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Playing like a true champion

If nothing else, sports can be ironic.

In sports lingo, the simplest irony is called an “upset.” When the underdog defeats the favorite, an irony exists somewhere.

When more serious ironies occur, a tragedy usually is involved. This was the case last Saturday during the Auburn-Ole Miss football game.

During the first half of the football game, Rodney Scott of Ole Miss was trying to pick up yardage against the Auburn defense. Defensive end Antonio Coleman and safety Zac Etheridge were looking to tackle Scott.

Both Auburn defenders had their sights on Scott. Neither were really looking at their teammate while they were trying to make the tackle.

So when both Auburn defenders collided, Coleman and Etheridge butted heads.

Coleman is 6 foot, 3 inches at 261 pounds. Etheridge is 6 foot and 212 pounds. Coleman has a distinct height and weight advantage.

So when the big Auburn defender knocked heads with the little Auburn defender, Etheridge suffered the worst of it.

To the point that Etheridge cracked his fifth vertebra and tore ligaments in his neck. His future — not just in football — was in doubt.

If not for the grace of God and Rodney Scott, however, Etheridge might not be walking today. Scott realized Etheridge was hurt seriously and was afraid if he moved, the Auburn player on top of him might suffer more serious injuries.

So Scott laid there, with Etheridge on top. And Etheridge realizes it.

“When it first happened, I was paralyzed for a little bit,” Etheridge told a reporter. ” I’ve got to take my hat off to Rodney Scott. It was a blessing that he didn’t move. If he would have moved anywhere, I wouldn’t be here today. I’d still be laying in the hospital bed.”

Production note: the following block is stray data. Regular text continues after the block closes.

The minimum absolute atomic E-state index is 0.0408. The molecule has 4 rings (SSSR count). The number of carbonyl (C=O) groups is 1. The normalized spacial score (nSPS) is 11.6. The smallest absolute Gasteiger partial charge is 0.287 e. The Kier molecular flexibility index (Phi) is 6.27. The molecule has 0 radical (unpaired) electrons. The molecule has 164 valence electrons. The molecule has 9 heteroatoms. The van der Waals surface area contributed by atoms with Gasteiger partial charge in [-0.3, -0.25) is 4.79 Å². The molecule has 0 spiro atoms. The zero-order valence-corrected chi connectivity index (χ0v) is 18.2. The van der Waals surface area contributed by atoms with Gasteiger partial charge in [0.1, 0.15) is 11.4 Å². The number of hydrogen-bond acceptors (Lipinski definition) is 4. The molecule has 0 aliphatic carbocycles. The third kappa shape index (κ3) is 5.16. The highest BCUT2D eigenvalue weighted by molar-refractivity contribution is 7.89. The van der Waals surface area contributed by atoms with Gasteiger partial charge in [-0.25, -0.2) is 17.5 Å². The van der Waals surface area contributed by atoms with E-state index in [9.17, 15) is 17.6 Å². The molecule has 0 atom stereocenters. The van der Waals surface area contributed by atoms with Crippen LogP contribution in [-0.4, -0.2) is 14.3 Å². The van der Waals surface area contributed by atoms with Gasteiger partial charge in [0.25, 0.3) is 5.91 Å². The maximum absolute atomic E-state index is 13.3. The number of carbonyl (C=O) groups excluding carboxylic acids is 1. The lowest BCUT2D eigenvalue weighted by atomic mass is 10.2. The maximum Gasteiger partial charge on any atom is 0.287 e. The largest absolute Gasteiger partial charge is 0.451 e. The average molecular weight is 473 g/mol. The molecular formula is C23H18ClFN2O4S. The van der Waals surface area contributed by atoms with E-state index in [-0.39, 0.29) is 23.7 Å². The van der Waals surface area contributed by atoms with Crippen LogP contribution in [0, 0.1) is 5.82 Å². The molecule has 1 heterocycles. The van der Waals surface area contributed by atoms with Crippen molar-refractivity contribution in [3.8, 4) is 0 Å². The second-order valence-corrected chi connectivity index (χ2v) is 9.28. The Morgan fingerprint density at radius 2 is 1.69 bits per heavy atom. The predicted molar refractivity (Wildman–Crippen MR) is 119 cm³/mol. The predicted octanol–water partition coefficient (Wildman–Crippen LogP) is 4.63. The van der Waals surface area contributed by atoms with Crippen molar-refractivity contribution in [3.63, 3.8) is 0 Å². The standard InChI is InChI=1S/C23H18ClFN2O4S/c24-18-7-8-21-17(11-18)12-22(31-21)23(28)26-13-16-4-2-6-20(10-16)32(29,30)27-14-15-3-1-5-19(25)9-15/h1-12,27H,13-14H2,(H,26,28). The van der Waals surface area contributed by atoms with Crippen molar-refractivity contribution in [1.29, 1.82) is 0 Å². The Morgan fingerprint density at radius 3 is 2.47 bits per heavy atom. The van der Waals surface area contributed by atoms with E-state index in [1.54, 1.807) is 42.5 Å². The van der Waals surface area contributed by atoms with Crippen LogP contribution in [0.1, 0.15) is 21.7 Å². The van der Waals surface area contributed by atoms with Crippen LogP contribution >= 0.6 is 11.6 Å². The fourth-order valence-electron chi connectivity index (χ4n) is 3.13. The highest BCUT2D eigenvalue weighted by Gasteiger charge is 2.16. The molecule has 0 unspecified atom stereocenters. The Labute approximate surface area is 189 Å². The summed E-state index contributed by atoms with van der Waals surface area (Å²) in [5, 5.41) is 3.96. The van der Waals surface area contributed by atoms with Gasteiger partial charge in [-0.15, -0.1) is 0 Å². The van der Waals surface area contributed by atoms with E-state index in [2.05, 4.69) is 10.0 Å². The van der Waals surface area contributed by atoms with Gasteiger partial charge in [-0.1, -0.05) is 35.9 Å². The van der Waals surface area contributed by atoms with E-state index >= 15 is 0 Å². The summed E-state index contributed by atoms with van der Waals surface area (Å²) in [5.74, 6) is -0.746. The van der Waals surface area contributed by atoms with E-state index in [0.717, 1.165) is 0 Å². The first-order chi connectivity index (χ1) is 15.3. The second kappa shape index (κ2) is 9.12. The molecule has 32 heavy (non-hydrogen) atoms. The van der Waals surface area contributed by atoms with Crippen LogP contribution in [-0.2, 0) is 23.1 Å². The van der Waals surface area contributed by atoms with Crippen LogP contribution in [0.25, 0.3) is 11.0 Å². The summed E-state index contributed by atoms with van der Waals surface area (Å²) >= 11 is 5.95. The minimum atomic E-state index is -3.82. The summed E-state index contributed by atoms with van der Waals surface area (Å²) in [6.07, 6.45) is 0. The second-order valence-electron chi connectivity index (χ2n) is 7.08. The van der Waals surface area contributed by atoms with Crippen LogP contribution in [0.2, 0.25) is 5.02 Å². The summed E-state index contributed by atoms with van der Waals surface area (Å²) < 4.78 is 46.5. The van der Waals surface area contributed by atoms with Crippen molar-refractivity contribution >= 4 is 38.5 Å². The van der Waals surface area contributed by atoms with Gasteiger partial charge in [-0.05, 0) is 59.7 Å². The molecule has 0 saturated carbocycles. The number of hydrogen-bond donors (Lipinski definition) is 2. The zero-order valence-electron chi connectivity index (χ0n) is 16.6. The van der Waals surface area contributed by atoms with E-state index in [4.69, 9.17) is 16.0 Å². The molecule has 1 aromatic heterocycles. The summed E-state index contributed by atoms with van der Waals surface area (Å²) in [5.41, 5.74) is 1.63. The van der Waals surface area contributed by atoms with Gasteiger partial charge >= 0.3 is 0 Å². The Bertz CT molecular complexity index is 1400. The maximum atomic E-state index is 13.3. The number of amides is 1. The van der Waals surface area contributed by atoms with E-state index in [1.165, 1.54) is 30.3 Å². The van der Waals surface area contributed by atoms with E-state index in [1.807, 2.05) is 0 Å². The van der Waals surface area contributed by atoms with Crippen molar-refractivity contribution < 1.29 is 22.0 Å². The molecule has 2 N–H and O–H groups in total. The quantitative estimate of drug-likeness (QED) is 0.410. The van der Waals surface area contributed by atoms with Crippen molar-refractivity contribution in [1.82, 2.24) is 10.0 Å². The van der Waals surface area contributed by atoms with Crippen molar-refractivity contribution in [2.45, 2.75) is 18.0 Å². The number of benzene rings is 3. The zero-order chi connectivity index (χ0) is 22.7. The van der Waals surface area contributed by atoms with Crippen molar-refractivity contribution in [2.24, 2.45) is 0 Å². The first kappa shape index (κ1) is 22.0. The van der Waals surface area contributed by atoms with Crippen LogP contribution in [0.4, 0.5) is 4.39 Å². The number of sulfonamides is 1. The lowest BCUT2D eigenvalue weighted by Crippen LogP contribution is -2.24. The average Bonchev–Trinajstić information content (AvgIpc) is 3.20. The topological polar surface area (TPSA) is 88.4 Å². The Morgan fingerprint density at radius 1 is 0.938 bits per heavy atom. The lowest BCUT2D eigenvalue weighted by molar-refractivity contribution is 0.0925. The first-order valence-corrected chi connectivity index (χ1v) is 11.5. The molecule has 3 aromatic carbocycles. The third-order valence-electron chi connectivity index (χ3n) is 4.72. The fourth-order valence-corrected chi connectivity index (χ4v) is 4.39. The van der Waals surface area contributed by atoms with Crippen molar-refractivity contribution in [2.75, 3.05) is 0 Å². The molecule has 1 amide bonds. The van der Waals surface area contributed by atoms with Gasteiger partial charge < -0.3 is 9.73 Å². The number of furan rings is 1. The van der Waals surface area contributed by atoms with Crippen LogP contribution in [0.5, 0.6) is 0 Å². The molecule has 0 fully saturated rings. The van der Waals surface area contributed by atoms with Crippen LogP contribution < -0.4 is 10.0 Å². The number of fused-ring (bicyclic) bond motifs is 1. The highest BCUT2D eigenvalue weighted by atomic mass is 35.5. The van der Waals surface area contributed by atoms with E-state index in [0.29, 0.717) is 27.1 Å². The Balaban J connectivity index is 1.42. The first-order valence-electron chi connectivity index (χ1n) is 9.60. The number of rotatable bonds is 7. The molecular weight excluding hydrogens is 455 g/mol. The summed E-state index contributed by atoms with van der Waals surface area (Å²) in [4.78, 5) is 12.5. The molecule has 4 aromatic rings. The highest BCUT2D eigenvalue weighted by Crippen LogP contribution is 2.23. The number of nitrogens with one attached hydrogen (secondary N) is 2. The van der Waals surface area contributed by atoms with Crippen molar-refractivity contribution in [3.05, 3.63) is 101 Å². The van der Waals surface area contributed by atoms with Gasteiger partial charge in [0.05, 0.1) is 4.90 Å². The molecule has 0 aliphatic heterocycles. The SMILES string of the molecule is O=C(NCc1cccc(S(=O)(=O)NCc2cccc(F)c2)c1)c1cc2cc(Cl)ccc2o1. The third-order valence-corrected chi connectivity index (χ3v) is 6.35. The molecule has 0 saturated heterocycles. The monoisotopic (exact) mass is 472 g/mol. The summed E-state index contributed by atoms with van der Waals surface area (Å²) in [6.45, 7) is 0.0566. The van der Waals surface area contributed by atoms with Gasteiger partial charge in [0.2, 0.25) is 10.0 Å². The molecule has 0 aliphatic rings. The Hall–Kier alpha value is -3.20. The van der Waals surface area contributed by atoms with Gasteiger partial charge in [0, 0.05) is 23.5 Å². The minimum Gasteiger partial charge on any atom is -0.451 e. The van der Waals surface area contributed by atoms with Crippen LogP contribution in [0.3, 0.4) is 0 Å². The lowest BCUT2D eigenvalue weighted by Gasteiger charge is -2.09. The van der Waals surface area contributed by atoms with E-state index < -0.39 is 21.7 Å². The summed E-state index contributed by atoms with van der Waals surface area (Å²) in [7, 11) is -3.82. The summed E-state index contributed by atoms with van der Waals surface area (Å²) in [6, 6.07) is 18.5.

Fortunately, Etheridge spent only two nights in a Birmingham hospital and must wear a neck brace and chin support for the next three or months.

The irony in Etheridge’s injury is the smart thinking by Scott, an Ole Miss player. And almost 20 years to the day — on Oct. 28, 1989 — the Rebels suffered an almost identical situation.

Roy Lee “Chucky” Mullins, a 6-foot, 170-pound defensive back, was playing the nickel back on a third-down situation against Vanderbilt in Vaught-Hemingway Stadium. The Rebels were having homecoming.

Mullins had been fortunate to get a scholarship to Ole Miss. He was orphaned in 1980 after his father abandoned him and his mother died. A recreation center worker took him into his family, raising him as a sports hero in Russellville. He was the team’s MVP in football.

Mullins wanted to play at Alabama, but he was only invited to walk on. So he met Ole Miss coach Billy Brewer and impressed him enough to give him a scholarship.

He redshirted his freshman year, then played his second year on the kickoff team and as the fifth defensive back in passing situations.

On Vanderbilt’s opening drive, the Commodores drove to the Ole Miss 12 and faced third down. Mullins entered the game.

On that play, Vandy quarterback John Gromos threw to running back Brad Gaines (6-0, 225). Mullins (6-0, 170) made the fateful tackle, striking Gaines in the back with a shot from his helmet. And a difference of 50 pounds.

The impact crushed four cervical vertebrae in Mullins and paralyzed him instantly.

He was airlifted to Memphis, Tenn., where he underwent a tracheotomy and a five-hour bone graft operation to fuse his vertebrae. He never got the feeling back below his neck.

After the injury, Mullins became a hero to Ole Miss fans and a symbol of courage to the nation. People started to donate money toward Mullins’ medical expenses.

Ole Miss established the “Chucky Mullins Trust Fund” that eventually surpassed $1 million. The City of Oxford donated land for a handicap-accessible house for Mullins.

Mullins returned to Ole Miss on June 20, 1990 to complete his studies. But because he had been in a wheelchair so long, blood clots formed inside him and a pulmonary embolism occurred. He died in the hospital on May 6, 1991, and was buried outside his hometown, Russellville.

While Mullins was in the hospital, he and Gaines became close friends. Every year since Mullins’ death, Gaines goes the gravesite three times: May 6 (the anniversary of Mullins’ death), Oct. 28 (the anniversary of the injury) and Dec. 25.

Mullins’ No. 38 jersey is only the second one retired at Ole Miss, after the No. 18 of Archie Manning.

For an Ole Miss player to come to the aid of another team is the type of selflessness Mullins showed. So for Rodney Scott, the part he played in Etheridge’s situation should be applauded.

Buster Wolfe is The Selma Times-Journal sports editor. Contact him at 410-1376 or e-mail buster.wolfe@selmatimesjournal.com.